A brief introduction to history, points of interest and more.
A brief introduction to history, points of interest and more.
Information about Bulgaria’s capital in brief. Sofia’s geography, history and more.
Sofia is situated in the Western part of the country (42°42’N, 23°20’E), in the skirts of the Vitosha mountain on the Northern mountainside, at 550 m above sea-level.
According to the census of 2011, the population of Sofia is 1,2 million. However, currently it is considered to be nearly 1,3 million.
The history of Sofia dates back to thousands of years ago. Through the centuries many peoples inhabiting it added to the town’s versatility of history and culture.
Since antiquity, through the mountain passages leading to Sofia also today, major routes lied connecting the Adriatic and middle Europe with the Black and Aegean Seas and the Middle East. Thanks to its location — in the middle of the Balkan Peninsula — also in the past Sofia was a big and flourishing town.
Since ancient times Sofia has been renowned for the number of mineral and thermal springs around which, in the place of a neolith settlement, in 7th century BC a Thracian town Serdica was found.
Conquered later on by Romans in 1st century AD, the town was renamed Ulpia Serdica and became an administrative region’s centre and later on the Romans’ capital of Dacia Mediterranea and an important stopping point on the road to Constantinople. Although moderate in size the town, which expanded and prospered during the Roman times (1st-4th centuries AD), had a magnificent urban concept of planning and architecture and an active social life.
In 5th-6th centuries, during the great migration of peoples, the town suffered numerous invasions by various barbarian tribes, to revive after the middle of 6th century as an important administrative and economic centre of the Byzantine Empire under the name of Triaditsa. During the time of its most impetuous growth, the town was surrounded with big fortress walls remnants of which can be seen today.
In 809 the town became part of the First Bulgarian Kingdom and received the Slavic name of Sredets. After having fallen to the Byzantine Empire in 11th century AD, the town was again incorporated into the restored Second Bulgarian Kingdom, to grow into an important fortress and administrative centre, prospering also as a flourishing centre of trade and crafts in the period 12th-14th centuries AD.
The current name — Sofia — dates back to 14th century, after the name St. Sofia (meaning wisdom), patron of the town’s most important church of the time. However, the town was called both Sredets and Sofia until the 16th century AD when the new name finally replaced the old one.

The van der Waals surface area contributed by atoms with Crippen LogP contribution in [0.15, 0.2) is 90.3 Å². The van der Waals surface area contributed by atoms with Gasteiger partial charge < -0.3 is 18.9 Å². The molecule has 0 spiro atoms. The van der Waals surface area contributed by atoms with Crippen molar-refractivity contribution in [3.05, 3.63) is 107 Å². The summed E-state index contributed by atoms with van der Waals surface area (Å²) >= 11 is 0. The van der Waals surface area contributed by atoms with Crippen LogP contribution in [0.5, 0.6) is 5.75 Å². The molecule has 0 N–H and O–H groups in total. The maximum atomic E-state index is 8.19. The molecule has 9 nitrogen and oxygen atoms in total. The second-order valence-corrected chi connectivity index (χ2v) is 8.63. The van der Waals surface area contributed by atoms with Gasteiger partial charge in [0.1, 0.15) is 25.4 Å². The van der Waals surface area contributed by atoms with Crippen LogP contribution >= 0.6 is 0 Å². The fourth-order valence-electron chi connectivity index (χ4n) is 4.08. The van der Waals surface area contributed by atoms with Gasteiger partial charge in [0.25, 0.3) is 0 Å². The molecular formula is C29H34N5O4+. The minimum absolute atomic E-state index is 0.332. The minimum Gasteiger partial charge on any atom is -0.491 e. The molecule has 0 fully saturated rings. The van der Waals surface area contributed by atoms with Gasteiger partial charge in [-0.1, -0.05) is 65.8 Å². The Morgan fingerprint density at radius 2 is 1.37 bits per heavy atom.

Sofia was conquered by the Ottoman Empire in 14th century AD and became the capital of the province of Rumelia for more than four centuries. During this period — for a hundred years, from the beginning of 17th century — Sofia was the home of the See of Sofia established by the Vatican.
After Bulgaria’s liberation in 1878, Sofia became the capital of the autonomous Principality of Bulgaria which became the Kingdom of Bulgaria in 1908.
One of the oldest capital cities in Europe, Sofia’s past and present are blended in a remarkable architectural style and can be found in a number of historic landmarks which the city takes pride in, among which remnants from antiquity and the Middle Ages and examples of late 19th – early 20th century.
In the heart of Sofia and its surroundings monuments of major significance can be seen. Among them are:
When an autonomous Bulgarian monarchy was established after the liberation in 1878 architects from Austria-Hungary were invited to shape the architectural appearance of the new capital of Bulgaria — Sofia. Later, many Bulgarian architects educated abroad also contributed. The architecture of the centre of Sofia is thus a combination of Neo-Baroque, Neo-Rococo, Neo-Renaissance and Neoclassicism, as well as Vienna Secession which also played an important part later.
The yellow Viennese cobblestones pavement laid then adds a special charm to the centre of the city, where the architecture is mostly typically Central European and where most of the sights can be seen. Among theme are some of the important buildings constructed in the period, such as:
The architectural examples from 20th century include:
After the Second World War the architectural line was considerably changed. It was then that Socialist Classicism public buildings emerged in the city centre, but later on new neighbourhoods of the growing capital were also dominated by examples of Brutalist architecture and many Communist-era tower blocks.